Vermont Officials Promote Vaccinations During COVID Update
During Vermont’s regular Tuesday COVID-19 briefing, administration officials discussed the success of vaccine distribution and walk-in clinics that are being conducted across the state.
With Republican Governor Phil Scott on a weekly conference call with other governors and the White House to get an update on national vaccine distribution plans, the state briefing began with Agency of Human Services Secretary Mike Smith noting that Vermont now ranks first in the nation for vaccines administered per 100,000 people. Smith encouraged those who have not received the shot to get inoculated.
“This is quite an accomplishment," Smith said. "But we still have more work to do. We are transitioning our vaccination program to not only provide the mass vaccination sites that you have grown accustomed to but also to provide more opportunities for walk ins and pop up clinics at venues such as colleges, work sites, fairgrounds and speedways. In the future we are also considering areas where people may assemble for other activities. This is done in an attempt to get as many people vaccinated as possible by making it easy and convenient.”
Department of Financial Regulation Commissioner Michael Pieciak provides weekly modeling tracking the course of the virus. He reported an improving trend across the country, region and state.
“The vaccines’ really beginning to demonstrate their power to end this awful pandemic if we continue to step up and get vaccinated," Pieciak said. "Further Vermont continues to lead the country in per capita testing both over the last seven days and the last thirty days. Looking ahead the new regional forecast projects decreasing case trends in each jurisdiction neighboring Vermont over the next six weeks, decreasing to levels that we have not seen since last summer, painting a very optimistic picture for the Northeast and for Vermont in the weeks to come.”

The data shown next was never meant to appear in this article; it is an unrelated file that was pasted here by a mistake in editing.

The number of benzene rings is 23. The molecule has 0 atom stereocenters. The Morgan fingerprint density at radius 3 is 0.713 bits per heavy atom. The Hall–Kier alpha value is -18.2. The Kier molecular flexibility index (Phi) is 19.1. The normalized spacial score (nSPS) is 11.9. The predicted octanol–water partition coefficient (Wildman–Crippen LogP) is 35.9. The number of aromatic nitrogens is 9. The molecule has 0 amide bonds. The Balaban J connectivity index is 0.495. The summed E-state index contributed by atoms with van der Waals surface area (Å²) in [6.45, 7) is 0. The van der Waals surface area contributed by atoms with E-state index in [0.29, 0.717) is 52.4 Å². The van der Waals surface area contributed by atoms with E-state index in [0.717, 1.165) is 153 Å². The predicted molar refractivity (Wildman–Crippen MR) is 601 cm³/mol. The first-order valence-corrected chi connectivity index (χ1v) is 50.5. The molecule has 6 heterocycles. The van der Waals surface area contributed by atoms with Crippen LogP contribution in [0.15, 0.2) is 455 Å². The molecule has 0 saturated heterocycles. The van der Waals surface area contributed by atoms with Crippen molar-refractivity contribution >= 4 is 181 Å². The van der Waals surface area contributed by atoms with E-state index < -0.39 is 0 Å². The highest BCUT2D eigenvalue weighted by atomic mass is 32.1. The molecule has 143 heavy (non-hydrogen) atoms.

When Governor Scott joined the briefing he said governors were told allocations of vaccines would remain relatively steady. Vermont will not receive an increased supply next week. But he added a change was announced in the ordering process that he feels is good news.
“Which would entail creating a federal pool which may allow us to order above our maximum allocation if there are doses that don’t get ordered by other states which we believe will be case," Scott said. "Previously we couldn’t order more than our maximum. So if we can keep up demand in Vermont this could be extremely beneficial to us.”
Scott explained that the state has been receiving doses based on population.
“What they had said is you could ask for as much as 50 percent more on a weekly basis," the governor said. "And it really does depend on how much is in the federal pool. So I think this is an improvement of the system. If it’s not being used in other areas we would then just make the ask and we would get that the following week and we would know with a day or two whether they could commit to that.”
Topics during the question and answer session included details on walk-in clinics, anticipated youth vaccinations and the role of schools, plus the end of the legislative session.